In Mexico, between 80% and 90% of patients with a fragility fracture do not receive prevention. These types of injuries are defined as those caused by a wound that would be insufficient to fracture a normal bone. The secondary prevention is aimed at avoiding factors that accelerate bone loss, especially in individuals at higher risk for more rapid loss.

The average hospital stay for a person who has had a hip fracture can range from 5 to 10 days. It is estimated that 40% of those who have suffered them will not be able to walk independently after 12 months and that 80% of them will be unable to carry out any daily activity.

These fractures often occur in older people and are usually the result of a slight fall, especially in those who suffer osteoporosis. They are usually very painful and generally cause pain in the groin.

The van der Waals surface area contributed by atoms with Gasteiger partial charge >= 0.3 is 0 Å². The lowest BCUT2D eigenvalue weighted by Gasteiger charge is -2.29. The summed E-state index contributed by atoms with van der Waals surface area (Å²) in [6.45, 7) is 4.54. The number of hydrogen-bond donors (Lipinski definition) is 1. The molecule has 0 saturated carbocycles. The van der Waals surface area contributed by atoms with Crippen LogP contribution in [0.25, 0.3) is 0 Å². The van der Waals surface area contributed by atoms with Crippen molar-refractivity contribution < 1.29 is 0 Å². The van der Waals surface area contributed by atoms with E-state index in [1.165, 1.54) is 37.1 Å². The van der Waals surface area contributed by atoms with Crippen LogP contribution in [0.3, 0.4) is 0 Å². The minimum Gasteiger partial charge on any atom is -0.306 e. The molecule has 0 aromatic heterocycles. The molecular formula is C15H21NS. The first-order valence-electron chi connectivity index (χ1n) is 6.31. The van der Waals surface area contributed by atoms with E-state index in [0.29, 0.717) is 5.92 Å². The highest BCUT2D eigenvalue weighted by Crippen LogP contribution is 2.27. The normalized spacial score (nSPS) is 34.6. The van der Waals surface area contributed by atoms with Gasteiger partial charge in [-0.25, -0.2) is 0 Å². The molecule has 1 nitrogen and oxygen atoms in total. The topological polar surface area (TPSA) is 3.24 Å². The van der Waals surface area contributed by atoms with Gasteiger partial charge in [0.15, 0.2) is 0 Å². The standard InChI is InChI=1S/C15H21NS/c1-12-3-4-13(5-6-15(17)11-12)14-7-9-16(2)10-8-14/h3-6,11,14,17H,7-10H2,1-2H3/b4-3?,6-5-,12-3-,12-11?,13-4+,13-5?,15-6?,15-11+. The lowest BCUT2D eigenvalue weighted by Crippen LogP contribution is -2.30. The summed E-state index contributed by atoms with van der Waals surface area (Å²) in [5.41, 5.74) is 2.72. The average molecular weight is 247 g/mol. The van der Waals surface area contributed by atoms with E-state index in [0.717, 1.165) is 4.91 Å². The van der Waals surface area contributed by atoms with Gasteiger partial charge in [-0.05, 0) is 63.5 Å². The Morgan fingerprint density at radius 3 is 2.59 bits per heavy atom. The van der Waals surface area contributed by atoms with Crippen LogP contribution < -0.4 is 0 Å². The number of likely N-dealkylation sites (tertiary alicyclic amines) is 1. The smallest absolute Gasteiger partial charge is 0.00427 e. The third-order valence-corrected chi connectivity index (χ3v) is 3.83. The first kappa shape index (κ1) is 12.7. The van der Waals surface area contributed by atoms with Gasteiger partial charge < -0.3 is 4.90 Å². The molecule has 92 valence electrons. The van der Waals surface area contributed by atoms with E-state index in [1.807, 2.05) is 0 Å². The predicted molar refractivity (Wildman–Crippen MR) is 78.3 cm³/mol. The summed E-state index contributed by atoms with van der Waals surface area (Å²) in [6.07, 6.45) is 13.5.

After a hip or spine fracture, the risk of suffering a fracture again during the following year is 18,000 out of 100,000 people. The patient has a 3- to 12-fold chance of fracture during the first two years after the first fracture. The risk of having a third fracture during the next five years is up to 32%.

Given this scenario, it is important to have comprehensive management guidelines and protocols that allow standardizing care for people with osteoporosis, and promoting fracture coordinating units, as well as highlighting the importance of secondary prevention, which could also reduce costs care for fractures.